Various legends existed surrounding the figure of Dionysius, who became emblematic of the spread of the gospel to the Greek world. A tradition quickly arose that he became the first bishop of Cyprus or of Milan, or that he was the author of the Epistle to the Hebrews; according to Eusebius, he was also said to be the first bishop of Athens. It is therefore not surprising that that author of these works would have chosen to adopt the name of this otherwise briefly mentioned figure.[11]

The authorship of the Dionysian Corpus was initially disputed; Severus and his party affirmed its apostolic dating, largely because it seemed to agree with their Christology. However, this dating was disputed by Hypatius of Ephesus, who met the monophysite party during the 532 meeting with Emperor Justinian I; Hypatius denied its authenticity on the ground that none of the Fathers or Councils ever cited or referred to it. Hypatius condemned it along with the Apollinarian texts, distributed during the Nestorian controversy under the names of Pope Julius and Athanasius, which the monophysites entered as evidence supporting their position.[12]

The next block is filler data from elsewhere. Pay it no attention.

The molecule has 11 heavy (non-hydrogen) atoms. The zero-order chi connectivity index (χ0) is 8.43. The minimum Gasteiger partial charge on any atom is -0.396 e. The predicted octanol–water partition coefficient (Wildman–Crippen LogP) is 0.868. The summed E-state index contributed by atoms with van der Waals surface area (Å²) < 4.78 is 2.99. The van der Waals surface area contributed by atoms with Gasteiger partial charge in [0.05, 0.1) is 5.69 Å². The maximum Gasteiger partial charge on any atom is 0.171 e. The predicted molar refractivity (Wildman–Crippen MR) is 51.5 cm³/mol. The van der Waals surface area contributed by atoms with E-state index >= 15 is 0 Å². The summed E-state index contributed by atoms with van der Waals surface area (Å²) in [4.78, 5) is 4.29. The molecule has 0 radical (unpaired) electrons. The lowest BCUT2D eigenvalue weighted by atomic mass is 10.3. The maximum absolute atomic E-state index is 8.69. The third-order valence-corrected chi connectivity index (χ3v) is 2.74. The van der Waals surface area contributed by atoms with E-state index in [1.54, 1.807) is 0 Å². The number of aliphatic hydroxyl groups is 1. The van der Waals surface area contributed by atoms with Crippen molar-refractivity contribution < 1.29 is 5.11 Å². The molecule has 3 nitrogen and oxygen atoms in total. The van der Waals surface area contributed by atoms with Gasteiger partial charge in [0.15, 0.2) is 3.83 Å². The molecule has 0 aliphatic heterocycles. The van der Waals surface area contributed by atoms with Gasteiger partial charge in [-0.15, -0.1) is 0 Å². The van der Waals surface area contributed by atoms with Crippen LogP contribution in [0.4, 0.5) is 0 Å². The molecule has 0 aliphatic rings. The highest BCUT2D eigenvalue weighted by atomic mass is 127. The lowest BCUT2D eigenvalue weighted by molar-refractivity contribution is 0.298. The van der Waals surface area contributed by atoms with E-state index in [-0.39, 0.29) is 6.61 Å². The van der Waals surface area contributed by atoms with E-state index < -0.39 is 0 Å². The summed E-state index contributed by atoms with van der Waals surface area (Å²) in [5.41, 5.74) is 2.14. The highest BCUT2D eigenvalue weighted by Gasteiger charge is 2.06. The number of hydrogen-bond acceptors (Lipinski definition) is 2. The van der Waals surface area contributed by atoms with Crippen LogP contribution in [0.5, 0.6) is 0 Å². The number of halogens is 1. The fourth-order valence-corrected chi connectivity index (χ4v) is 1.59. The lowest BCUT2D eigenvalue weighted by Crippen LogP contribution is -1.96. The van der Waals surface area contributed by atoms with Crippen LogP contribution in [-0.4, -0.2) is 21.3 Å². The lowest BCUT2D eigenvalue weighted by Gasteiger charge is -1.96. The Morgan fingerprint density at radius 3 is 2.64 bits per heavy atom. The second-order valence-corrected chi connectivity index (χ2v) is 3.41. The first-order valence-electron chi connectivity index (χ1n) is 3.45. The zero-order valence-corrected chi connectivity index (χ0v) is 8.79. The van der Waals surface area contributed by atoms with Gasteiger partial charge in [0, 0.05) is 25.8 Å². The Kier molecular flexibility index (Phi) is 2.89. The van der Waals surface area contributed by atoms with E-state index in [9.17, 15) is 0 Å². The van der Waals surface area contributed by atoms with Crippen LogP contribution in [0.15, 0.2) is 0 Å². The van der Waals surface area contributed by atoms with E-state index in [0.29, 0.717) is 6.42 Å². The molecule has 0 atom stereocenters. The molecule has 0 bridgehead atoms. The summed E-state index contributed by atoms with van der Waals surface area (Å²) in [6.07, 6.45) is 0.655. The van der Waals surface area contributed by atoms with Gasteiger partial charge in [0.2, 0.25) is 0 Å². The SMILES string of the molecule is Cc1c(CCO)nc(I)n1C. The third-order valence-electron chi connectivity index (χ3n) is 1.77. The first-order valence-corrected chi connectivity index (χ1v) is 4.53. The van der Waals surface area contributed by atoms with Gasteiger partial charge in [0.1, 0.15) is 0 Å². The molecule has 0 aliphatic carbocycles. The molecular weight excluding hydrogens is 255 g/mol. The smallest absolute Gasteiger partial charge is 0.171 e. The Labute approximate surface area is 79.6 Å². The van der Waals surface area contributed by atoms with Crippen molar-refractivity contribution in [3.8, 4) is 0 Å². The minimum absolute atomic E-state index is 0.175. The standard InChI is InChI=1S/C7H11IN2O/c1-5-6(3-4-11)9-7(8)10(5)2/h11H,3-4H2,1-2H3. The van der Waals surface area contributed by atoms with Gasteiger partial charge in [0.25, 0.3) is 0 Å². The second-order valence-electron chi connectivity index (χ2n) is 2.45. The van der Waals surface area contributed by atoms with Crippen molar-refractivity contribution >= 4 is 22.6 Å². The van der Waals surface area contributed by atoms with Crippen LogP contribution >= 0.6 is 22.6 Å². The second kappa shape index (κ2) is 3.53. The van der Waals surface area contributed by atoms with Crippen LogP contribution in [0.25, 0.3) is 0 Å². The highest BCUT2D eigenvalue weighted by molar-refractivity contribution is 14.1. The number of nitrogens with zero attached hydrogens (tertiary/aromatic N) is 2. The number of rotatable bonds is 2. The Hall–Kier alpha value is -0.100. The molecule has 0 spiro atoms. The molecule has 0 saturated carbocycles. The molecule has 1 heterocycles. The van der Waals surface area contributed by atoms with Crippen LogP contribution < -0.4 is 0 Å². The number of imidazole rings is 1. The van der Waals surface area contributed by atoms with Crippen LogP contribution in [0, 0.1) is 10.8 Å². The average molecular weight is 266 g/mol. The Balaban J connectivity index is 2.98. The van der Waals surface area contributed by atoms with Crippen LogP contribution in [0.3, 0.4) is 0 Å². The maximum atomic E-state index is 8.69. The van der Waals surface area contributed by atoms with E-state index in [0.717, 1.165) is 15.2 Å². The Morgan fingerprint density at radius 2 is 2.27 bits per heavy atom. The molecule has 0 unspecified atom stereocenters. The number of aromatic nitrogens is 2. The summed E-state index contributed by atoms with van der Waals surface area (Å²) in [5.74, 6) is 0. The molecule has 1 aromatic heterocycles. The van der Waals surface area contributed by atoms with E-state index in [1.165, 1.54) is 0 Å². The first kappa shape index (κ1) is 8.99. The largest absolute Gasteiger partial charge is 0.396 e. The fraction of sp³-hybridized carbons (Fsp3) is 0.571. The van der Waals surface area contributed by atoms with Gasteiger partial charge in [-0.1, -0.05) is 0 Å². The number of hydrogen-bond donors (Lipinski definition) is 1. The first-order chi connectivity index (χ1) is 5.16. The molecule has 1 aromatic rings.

The first defense of its authenticity is undertaken by John of Scythopolis, whose commentary, the Scholia (ca. 540), on the Dionysian Corpus constitutes the first defense of its apostolic dating, wherein he specifically argues that the work is neither Apollinarian nor a forgery, probably in response both to monophysites and Hypatius—although even he, given his unattributed citations of Plotinus in interpreting Dionysius, might have known better.[13] Dionysius' authenticity is criticized later in the century, and defended by Theodore of Raithu; and by the 7th century, it is taken as demonstrated, affirmed by both Maximus the Confessor and the Lateran Council of 649. From that point until the Renaissance, the authorship was less questioned, though Thomas Aquinas,[14] Peter Abelard and Nicholas of Cusa expressed suspicions about its authenticity; their concerns, however, were generally ignored.[15]

The Florentine humanist Lorenzo Valla (d. 1457), in his 1457 commentaries on the New Testament, did much to establish that the author of the Corpus Areopagiticum could not have been St. Paul's convert, though he was unable to identify the actual historical author. William Grocyn pursued Valla's lines of textual criticism, and Valla's critical viewpoint of the authorship of the highly influential Corpus was accepted and publicized by Erasmus from 1504 onward, for which he was criticized by Catholic theologians. In the Leipzig disputation with Martin Luther, in 1519, Johann Eck used the Corpus, specifically the Angelic Hierarchy, as argument for the apostolic origin of papal supremacy, pressing the Platonist analogy, "as above, so below".